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Future uncertain for “too brave” Karl Kelly

Brave to a fault!

That’s possibly the best way to describe Karl Kelly.

The pint-sized battler has shown courage not just in the ring but in how he chose his opponents since turning over – and it may have cost him.

The Monkstown lightweight didn’t wade carefully into the pro ranks, he jumped two footed into the domestic deep end.

In just his second fight he jumped up to six rounds and took on the fancied, unbeaten and more experienced Lucas Ballingall, who next challenges for an Area title in Britain.

He rejected common protocol by refusing a bounce back fight and went straight into BUI Celtic title fight with Victor Rabei before facing Martin Quinn.

A debated win over the Crumlin man then set up an Irish title fight with Feargal McCrory and the Jay Byrne-managed fighter was never going to turn it down.

Those choices showed real courage in a sport that values victories, but Kelly [2(0)-3(1)] wasn’t just brave in terms of sticking two fingers up to the 0 culture his performances in the ring were always heart packed.

A record that shows two wins from five could be deemed journeyman-like, but anyone that has seen the puncher fight would never apply that label.

The Dublin fighter threw and took some leather in highly entertaining fights with Rabei and McCrory in particular, he punched till he had nothing left against Ballingall. He always came to win and put everything on the line unlike the survival specialists that often man the away corner.

It seems his guts have cost him. A refusal to go down against McCrory, who tops the ‘Summer Brawl’ show in Belfast this weekend, was typical Kelly, but left him close to serious injury after the event.

Kelly suffered a concussion so severe he found himself sick in the hours after the fight – and the punishment taken had an effect on his well-being as well as the nerves of those close to him and his team.

As a result, the fighter has elected to take a prolonged break from the sport and judging from his tone when discussing what is being called a sabbatical you could predict he may not return.

“I have taken a break. Why? I suffered badly with concussion after the Feargal fight, so I said look it was time to take a break from it. Listen, my health is my wealth, you know that way,” Kelly told Irish-boxing.com

“At the minute I don’t know how long I am going to take out. I am just going to enjoy myself. It is health related and I had to put that first.”

“Everyone will say you’re too young to retire but, look, they are not going to be the ones by my bedside when I am in bits after fights and need looking after. It will be my Ma, my friends, and partner I can’t put them through that anymore,” he adds.

Kelly’s style always ensured high levels of punishment would be on display during the rounds he was on show, be it received or dished out.

It did begin to worry his coach, manager, and mentor, Byrne and following the McCrory fight the BBBofC Celtic champion hinted he may prevent his ‘little brother’ from fighting again.

Kelly certainly seems to have heeded his manager’s words.

‘Little Sexy’ explained how “there is only so much punishment you can take those bangs and clashes of heads are not good for you. I have to understand that.”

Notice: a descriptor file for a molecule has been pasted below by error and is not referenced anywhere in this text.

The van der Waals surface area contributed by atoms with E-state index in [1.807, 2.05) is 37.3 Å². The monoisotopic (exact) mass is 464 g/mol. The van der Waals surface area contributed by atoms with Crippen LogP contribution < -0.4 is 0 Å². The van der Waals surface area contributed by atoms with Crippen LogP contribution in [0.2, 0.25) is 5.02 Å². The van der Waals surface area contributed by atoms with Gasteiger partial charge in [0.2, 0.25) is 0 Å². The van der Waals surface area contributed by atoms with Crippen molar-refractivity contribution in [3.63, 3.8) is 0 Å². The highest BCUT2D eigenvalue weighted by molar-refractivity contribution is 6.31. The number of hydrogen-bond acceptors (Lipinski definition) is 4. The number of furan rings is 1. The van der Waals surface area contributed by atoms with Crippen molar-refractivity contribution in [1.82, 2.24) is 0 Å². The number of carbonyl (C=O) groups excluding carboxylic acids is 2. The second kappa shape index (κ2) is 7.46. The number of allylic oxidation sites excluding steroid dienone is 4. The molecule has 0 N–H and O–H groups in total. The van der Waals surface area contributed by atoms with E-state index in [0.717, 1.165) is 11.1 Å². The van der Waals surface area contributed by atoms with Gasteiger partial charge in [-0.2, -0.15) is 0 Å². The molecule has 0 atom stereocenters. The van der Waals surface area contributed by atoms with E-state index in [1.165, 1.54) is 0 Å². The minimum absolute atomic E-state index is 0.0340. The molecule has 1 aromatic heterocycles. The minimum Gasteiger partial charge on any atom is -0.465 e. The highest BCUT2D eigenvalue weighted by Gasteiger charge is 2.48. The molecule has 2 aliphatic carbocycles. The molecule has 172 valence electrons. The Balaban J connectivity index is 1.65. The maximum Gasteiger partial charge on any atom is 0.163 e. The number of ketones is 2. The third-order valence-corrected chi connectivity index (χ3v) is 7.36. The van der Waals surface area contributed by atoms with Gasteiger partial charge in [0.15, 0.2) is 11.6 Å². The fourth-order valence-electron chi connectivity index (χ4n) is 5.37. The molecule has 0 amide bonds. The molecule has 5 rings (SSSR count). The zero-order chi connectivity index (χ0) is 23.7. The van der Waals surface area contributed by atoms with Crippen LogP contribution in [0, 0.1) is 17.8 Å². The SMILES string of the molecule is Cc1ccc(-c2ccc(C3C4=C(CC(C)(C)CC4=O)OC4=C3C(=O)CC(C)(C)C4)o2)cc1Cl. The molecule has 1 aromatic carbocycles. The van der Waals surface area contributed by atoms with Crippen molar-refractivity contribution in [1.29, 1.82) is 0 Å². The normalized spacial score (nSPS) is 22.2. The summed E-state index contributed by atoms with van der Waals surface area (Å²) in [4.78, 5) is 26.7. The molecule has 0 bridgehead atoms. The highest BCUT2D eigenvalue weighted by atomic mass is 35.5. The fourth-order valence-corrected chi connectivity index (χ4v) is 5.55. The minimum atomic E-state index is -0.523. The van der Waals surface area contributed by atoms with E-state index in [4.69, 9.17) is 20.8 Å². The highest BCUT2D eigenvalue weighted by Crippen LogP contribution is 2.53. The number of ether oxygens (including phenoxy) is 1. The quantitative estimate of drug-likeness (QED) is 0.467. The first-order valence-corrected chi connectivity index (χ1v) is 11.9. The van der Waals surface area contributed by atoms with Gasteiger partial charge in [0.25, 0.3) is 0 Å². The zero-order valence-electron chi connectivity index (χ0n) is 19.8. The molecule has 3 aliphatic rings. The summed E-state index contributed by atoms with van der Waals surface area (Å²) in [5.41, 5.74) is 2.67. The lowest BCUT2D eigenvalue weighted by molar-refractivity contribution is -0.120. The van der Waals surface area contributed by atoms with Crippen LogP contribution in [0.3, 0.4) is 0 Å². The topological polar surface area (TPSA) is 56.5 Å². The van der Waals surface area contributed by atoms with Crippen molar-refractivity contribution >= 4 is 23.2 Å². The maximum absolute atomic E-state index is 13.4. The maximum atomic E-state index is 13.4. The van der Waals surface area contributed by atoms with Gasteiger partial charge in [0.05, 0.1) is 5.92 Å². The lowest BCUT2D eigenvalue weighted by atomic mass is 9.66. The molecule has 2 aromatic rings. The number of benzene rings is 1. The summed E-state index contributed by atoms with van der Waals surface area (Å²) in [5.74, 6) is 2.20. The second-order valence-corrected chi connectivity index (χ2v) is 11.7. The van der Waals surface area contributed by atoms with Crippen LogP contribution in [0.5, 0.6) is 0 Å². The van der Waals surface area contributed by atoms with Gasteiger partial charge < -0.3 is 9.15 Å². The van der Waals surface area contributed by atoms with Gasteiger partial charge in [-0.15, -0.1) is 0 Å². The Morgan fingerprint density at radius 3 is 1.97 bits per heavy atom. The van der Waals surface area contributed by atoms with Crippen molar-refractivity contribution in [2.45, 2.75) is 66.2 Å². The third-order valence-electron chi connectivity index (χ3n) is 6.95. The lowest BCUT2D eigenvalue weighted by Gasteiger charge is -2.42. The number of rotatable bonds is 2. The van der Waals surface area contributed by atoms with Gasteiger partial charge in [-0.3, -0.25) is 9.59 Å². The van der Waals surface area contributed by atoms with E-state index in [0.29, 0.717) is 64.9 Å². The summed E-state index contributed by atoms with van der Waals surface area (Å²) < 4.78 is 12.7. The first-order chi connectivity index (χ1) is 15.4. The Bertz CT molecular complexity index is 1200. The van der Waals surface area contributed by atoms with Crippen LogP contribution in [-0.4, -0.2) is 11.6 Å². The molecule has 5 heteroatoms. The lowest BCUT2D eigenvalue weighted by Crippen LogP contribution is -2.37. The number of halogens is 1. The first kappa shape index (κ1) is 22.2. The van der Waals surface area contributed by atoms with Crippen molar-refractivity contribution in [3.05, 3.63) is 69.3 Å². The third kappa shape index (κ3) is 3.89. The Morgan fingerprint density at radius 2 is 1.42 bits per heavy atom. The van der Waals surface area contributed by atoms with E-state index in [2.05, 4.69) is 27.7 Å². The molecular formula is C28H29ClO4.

“I trust what Jay said I know I can trust him with my life. I will always take big fights so it’s good to have someone looking out for you.”

“I am enjoying life at the minute, just chillin’.”

If Kelly does enjoy the break and life away from aches and pains as well as making weight to such a degree he never returns, he will not only be happy but proud of what he has done during his brief stint in the sport.

“I am happy with what I have done so far. I always said when I started, if I got an Irish title fight I’d be complete. I am not a world class or world level fighter so the Irish title was my goal and I am delighted to have fought for it.”

“I have had two title fights in just five fights and I am happy with that,” he continues before giving his view on the realities of small hall fighting.

“I said from day one I wanted to be in interesting and domestic fights. I can’t get motivated for a journeyman knowing he will drop after a few rounds. How can you get motivated for that and why fight someone you have to pay 1,500 euro for for a minimuim of four rounds?”

“Put that money in your own pocket and fight in an entertaining fight at the same time. I have only won two of my five fights, but I am still three in the rankings I am just behind Gary Cully and Ray Moylette – the proof is there what domestic fights can do for you.”

It does sound like retirement talk from the 24-year-old, yet, when reflecting on his Irish title defeat at the Ulster Hall, his warrior spirit emerges again.

“When I look back on the Feargal fight I think I proved I have a heart and a set of balls. It will take a lot to put me down. I wasn’t going to go down in that fight.”

“The ref had to stop it and that was the only way it was getting stopped. He was never ever going to put me down.”

Photo Credit: Ricardo Guglielminotti – The Fighting Irish (@ThefIrish)


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Jonny Stapleton

Irish-boxing.com contributor for 15 years and editor for the past decade. Have been covering boxing for over 16 years and writing about sports for a living for over 20 years. Former Assistant Sports editor for the Gazette News Paper Group and former Tallaght Voice Sports Editor. Have had work published in publications around the world when working as a freelance journalist. Also co-founder of Junior Sports Media and Leinster Rugby PRO of the Year winner. email: editoririshboxing@gmail.com